Language, Logic, and the Brain

10 years 4 months ago
Language, Logic, and the Brain
Language is primarily a physical, and more particularly a biological phenomenon. To say that it is primarily so is to say that that is how, in the first instance, it presents itself to observation. It is curious then that theoreticians of language treat it as though it were primarily semantic or syntactic or some fusion of the two, and as though our implicit understanding of semantics and the syntax regulates both our language production and our language comprehension. On this view the brain is both a repository of semantic and syntactic constraints, and is the instrument by which we draw upon these accounts for the hard currency of linguistic exchange. With this view comes a division of the vocables of language into those that carry semantic content (lexical vocabulary) and those that mark syntactic form (functional and logical vocabulary). Logical theory of the past 150 years understood by many as a purified abstraction of linguistic forms. So it is not surprising that the “logica...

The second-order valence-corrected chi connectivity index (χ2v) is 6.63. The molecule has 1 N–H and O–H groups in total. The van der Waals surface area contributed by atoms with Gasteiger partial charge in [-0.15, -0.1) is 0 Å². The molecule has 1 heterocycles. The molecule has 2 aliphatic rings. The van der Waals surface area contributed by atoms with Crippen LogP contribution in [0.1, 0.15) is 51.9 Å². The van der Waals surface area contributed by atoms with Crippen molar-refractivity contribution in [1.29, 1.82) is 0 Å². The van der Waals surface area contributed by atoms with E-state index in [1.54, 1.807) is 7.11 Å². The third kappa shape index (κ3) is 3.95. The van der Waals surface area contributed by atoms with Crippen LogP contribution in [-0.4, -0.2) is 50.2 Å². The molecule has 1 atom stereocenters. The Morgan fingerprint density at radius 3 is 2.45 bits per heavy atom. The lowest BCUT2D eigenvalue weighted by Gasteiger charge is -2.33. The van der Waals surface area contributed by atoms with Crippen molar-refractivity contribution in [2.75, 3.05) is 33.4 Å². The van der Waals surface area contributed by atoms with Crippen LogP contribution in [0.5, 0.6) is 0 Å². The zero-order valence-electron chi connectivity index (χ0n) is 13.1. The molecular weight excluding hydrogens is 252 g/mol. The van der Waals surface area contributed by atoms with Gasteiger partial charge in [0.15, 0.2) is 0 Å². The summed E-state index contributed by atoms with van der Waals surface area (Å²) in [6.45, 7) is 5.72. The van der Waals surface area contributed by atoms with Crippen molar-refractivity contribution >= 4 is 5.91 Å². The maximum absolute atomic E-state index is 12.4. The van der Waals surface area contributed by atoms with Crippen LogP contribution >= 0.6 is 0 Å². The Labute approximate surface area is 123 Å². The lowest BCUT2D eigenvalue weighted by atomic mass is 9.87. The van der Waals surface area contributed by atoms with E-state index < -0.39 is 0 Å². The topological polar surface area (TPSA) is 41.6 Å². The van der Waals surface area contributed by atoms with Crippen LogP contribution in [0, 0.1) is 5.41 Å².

Ray E. Jennings
Added 15 Dec 2010
Updated 15 Dec 2010
Type Journal
Year 2007
Authors Ray E. Jennings
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